The Carolina Panthers training camp home is Wofford College in Spartanburg, S.C., where the team has prepared for the upcoming season each summer since its inaugural campaign in 1995. The Panthers are hosted in the college's 60,000-square-foot Richardson Physical Activities Building, which includes a weight room, locker room and training facilities in addition to coaches' offices and meeting rooms. The team also uses the Joe E. Taylor Athletic Building, featuring a 7,000-square-foot weight room and offices for athletic department staff.
The Richardson building provides Wofford students with a fitness center, aerobics studio and racquetball courts. The building complements Gibbs Stadium - the Terriers' 13,000-seat facility that also hosts the Shrine Bowl of the Carolinas.
The Terriers are members of the historic Southern Conference. Wofford is the second-smallest college in the country to play in the NCAA Division I Football Championship Subdivision. The college fields intercollegiate athletic teams in 16 sports - eight men's sports (baseball, basketball, cross country, football, golf, soccer, tennis and track) and seven women's sports (basketball, cross country, golf, soccer, tennis, track and volleyball) along with co-ed rifle.
Wofford's football program has one of the top graduation rates in the country and is one of three teams to make playoff appearances in five of the last seven seasons.
Among its alumni, the athletics program counts Carolina Panthers Owner/Founder Jerry Richardson (1959) - who played two seasons in the NFL for the Baltimore Colts, Carolina Panthers President Danny Morrison (1975), former Air Force head football coach Fisher DeBerry (1960) and more recently, Wendy Nix (1996) - a two-year golf team captain and now reporter, commentator and anchor for ESPN. Other well-known Wofford alumni include Craig Melvin (2001) - reporter and anchor for MSNBC and NBC News; David Bresenham (1993) - producer of "American Guns" and "Keeping Up with the Kardashians;" and Chad Fiveash (1994) - writer and producer of television series, including "Kyle XY," "Glory Daze," "One Tree Hill" and "Switched at Birth."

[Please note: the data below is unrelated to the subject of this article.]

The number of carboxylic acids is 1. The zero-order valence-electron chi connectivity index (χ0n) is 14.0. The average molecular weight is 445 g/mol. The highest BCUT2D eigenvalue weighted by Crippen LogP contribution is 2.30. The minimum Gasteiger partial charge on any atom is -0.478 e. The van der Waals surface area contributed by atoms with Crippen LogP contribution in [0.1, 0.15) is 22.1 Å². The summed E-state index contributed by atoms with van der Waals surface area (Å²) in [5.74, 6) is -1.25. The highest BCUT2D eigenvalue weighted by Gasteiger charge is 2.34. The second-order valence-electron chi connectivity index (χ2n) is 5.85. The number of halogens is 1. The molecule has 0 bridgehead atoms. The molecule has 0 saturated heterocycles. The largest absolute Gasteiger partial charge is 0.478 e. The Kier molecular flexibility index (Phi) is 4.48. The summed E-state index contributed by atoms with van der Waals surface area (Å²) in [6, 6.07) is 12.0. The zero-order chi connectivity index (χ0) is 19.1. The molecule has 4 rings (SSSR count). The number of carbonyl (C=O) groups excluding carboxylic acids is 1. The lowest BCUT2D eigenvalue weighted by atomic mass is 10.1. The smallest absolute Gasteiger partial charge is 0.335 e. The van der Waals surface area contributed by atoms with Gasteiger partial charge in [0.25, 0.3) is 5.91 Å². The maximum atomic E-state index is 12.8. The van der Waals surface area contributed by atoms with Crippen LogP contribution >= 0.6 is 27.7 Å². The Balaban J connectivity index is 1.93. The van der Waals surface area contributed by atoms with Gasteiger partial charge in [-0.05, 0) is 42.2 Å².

Wofford, established in 1854, is an independent liberal arts college of 1,650 students. It has been recognized as one of the nation's best liberal arts colleges by U.S. News & World Report, Forbes, Princeton Review and other college guidebooks and is ranked among the best values for private colleges.
Wofford offers bachelor's degrees in 25 major fields of study and is well known for its programs leading to graduate and professional studies, particularly in medicine and other health fields, law and ministry. The college consistently ranks in the nation's top 10 for undergraduates receiving credit for study abroad, and since 2007, more than 2,200 Wofford students have studied in 70 countries on seven continents. Wofford has produced six Rhodes Scholars, including Rachel Woodlee (2013) - a volleyball player.
The college, affiliated with the United Methodist Church, is home to one of the nation's 283 Phi Beta Kappa chapters.